Whose Vision?

Building Christ's Church begins with Christ's vision for His Church.

Christ’s Vision for the Church (1)

“…I will build My church, and the gates of Hades shall not prevail against it.” Matthew 16.18

“Against all the power of Satan the firmness of the Church will prove to be invincible, because the truth of God, on which the faith of the Church rests, will ever remain unshaken.”

    
 - John Calvin on Matthew 16.18

Whatever you want
Building Christ’s Church is the common vocation of all who are called to pastoral ministry. If you are a pastor, your job is to build Christ’s church.

Moreover, we must make sure that we build on the foundation of the apostles and prophets, following the leading of Christ and His Spirit (Eph. 2.19-22). The blueprints for our work are found in Christ and His Word (2 Tim. 3.15-17).

The Lord promises that His Church will remain firm, invincible, and unshaken so long as it rests on the truth of God. We may expect our churches to grow and bear much fruit for Christ and His Kingdom, but only to the extent that we have the mind of Christ for building His Church, and that we rest our work on the foundation and within the scaffolding of His truth.

As we survey the landscape of churches in this country and elsewhere, we can identify certain common features and aspects. All churches have buildings. All churches worship. There are pastors and leaders. Programs and budgets. Members and visitors. 

But within those features and aspects, differences abound. 

Whether your preference in a church is traditional or contemporary, your interest in fellowship or outreach, your inclination toward the young and hip or the older and more sedate, big steeple or no steeple, liturgical or more spontaneous, preaching or story-telling, sprawling campus or church-in-the-dale, Saturday evening or Sunday morning – whatever you want in a church, you can find, and very often within the same community.

We should ask, Why is this so? 

The answer is to be found in the vision church leaders entertain for the church they are working to build. Church leaders today shape and position their churches according to denominational guidelines, the interests and needs of their communities, the evident success of certain other churches, or their own preferences in style or structure. As perhaps never before, many different kinds of churches exist to engage the visions of church leaders and the desires of prospective worshipers.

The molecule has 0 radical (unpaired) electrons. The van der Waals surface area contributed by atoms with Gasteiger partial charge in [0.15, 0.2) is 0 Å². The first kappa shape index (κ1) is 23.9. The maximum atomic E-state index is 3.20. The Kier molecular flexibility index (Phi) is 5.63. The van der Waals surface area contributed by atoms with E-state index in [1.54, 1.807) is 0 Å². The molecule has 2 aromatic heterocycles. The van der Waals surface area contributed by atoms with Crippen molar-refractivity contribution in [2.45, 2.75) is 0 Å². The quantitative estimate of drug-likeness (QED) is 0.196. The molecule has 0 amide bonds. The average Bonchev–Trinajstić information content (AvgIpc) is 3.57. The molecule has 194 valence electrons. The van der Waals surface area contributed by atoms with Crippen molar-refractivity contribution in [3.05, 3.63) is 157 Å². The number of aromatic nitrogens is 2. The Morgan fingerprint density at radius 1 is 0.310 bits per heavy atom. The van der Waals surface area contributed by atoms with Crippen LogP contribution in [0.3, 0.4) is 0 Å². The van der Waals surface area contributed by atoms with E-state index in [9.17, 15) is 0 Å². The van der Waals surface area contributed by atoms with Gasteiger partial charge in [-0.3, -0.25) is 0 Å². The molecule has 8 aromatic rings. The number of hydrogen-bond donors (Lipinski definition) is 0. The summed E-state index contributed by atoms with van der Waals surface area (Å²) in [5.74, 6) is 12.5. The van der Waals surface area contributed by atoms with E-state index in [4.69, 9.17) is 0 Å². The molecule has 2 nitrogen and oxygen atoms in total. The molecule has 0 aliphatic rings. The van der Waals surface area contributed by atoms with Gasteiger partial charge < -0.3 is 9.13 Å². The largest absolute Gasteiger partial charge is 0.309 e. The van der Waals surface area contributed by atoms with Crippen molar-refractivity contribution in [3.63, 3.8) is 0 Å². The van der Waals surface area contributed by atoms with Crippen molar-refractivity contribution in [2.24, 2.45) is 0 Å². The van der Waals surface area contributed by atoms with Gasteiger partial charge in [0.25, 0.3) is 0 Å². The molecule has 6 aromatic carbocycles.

In some ways this is a wholesome and welcome development, a fresh change from the days when any church you might enter seemed as cold, stodgy, otherworldly, or irrelevant as the next. Many church-builders today want to get as far away from that model as they can.

Curiously, however, the more we distance ourselves from traditional church forms and formats, the more we seem to be drifting toward a point where, once again, all churches are starting to look and feel the same. We’re all becoming some version of contemporary – at least, for now. 

Not ours to shape as we like
Changing, updating, repositioning, rebranding, and reshaping our churches can be necessary and even healthy, but only if we keep within the parameters of church-building revealed in God’s Word. Unless we acknowledge that there are some fundamental components of shape, form, elements, mission, and so forth that define a church as such, we will be in danger of so transforming our churches that they lose any recognizable continuity with Scripture.

The church is not ours to build and shape as we like. The Church – and all local churches as expressions of the universal Church – belong to the Lord Jesus Christ. In His ascended glory, He continues the work of building His Church. It is the top item on His agenda, because the Church is both the sign and outpost of the Kingdom of God. 

Moreover, Christ has provided the tools, resources, and designs by which local church leaders must build their congregations. If we would enjoy the blessing of the Church’s Chief Architect and Builder on our facilities, ministries, and people, we must pay special attention to what Jesus intends for His Church.